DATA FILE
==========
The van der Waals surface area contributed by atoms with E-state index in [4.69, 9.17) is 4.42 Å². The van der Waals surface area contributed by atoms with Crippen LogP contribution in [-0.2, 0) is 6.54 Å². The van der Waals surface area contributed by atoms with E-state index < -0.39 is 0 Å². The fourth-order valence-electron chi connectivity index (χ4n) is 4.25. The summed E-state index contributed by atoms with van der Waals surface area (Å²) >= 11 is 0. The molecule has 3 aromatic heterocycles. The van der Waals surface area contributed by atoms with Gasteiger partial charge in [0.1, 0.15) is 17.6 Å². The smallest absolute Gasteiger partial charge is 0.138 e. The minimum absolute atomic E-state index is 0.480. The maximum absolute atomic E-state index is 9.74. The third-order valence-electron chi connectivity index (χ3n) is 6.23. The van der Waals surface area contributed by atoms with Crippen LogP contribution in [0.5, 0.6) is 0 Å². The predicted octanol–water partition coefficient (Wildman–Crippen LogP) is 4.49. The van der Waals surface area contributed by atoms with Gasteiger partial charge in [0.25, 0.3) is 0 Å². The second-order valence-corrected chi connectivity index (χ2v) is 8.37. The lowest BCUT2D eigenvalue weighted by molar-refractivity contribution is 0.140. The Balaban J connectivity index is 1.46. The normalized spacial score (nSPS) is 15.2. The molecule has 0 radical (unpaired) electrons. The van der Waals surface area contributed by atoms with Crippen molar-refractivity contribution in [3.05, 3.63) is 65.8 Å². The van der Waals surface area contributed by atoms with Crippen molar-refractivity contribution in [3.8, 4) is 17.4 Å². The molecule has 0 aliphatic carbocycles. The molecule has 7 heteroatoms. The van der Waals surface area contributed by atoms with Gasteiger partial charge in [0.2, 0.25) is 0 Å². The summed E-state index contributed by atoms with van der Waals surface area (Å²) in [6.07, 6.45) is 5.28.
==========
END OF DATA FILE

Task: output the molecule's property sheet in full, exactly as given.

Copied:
The van der Waals surface area contributed by atoms with E-state index in [4.69, 9.17) is 4.42 Å². The van der Waals surface area contributed by atoms with Crippen LogP contribution in [-0.2, 0) is 6.54 Å². The van der Waals surface area contributed by atoms with E-state index < -0.39 is 0 Å². The fourth-order valence-electron chi connectivity index (χ4n) is 4.25. The summed E-state index contributed by atoms with van der Waals surface area (Å²) >= 11 is 0. The molecule has 3 aromatic heterocycles. The van der Waals surface area contributed by atoms with Gasteiger partial charge in [0.1, 0.15) is 17.6 Å². The smallest absolute Gasteiger partial charge is 0.138 e. The minimum absolute atomic E-state index is 0.480. The maximum absolute atomic E-state index is 9.74. The third-order valence-electron chi connectivity index (χ3n) is 6.23. The van der Waals surface area contributed by atoms with Crippen LogP contribution in [0.5, 0.6) is 0 Å². The predicted octanol–water partition coefficient (Wildman–Crippen LogP) is 4.49. The van der Waals surface area contributed by atoms with Gasteiger partial charge in [0.25, 0.3) is 0 Å². The second-order valence-corrected chi connectivity index (χ2v) is 8.37. The lowest BCUT2D eigenvalue weighted by molar-refractivity contribution is 0.140. The Balaban J connectivity index is 1.46. The normalized spacial score (nSPS) is 15.2. The molecule has 0 radical (unpaired) electrons. The van der Waals surface area contributed by atoms with Crippen molar-refractivity contribution in [3.05, 3.63) is 65.8 Å². The van der Waals surface area contributed by atoms with Crippen molar-refractivity contribution in [3.8, 4) is 17.4 Å². The molecule has 0 aliphatic carbocycles. The molecule has 7 heteroatoms. The van der Waals surface area contributed by atoms with Gasteiger partial charge in [0.2, 0.25) is 0 Å². The summed E-state index contributed by atoms with van der Waals surface area (Å²) in [6.07, 6.45) is 5.28.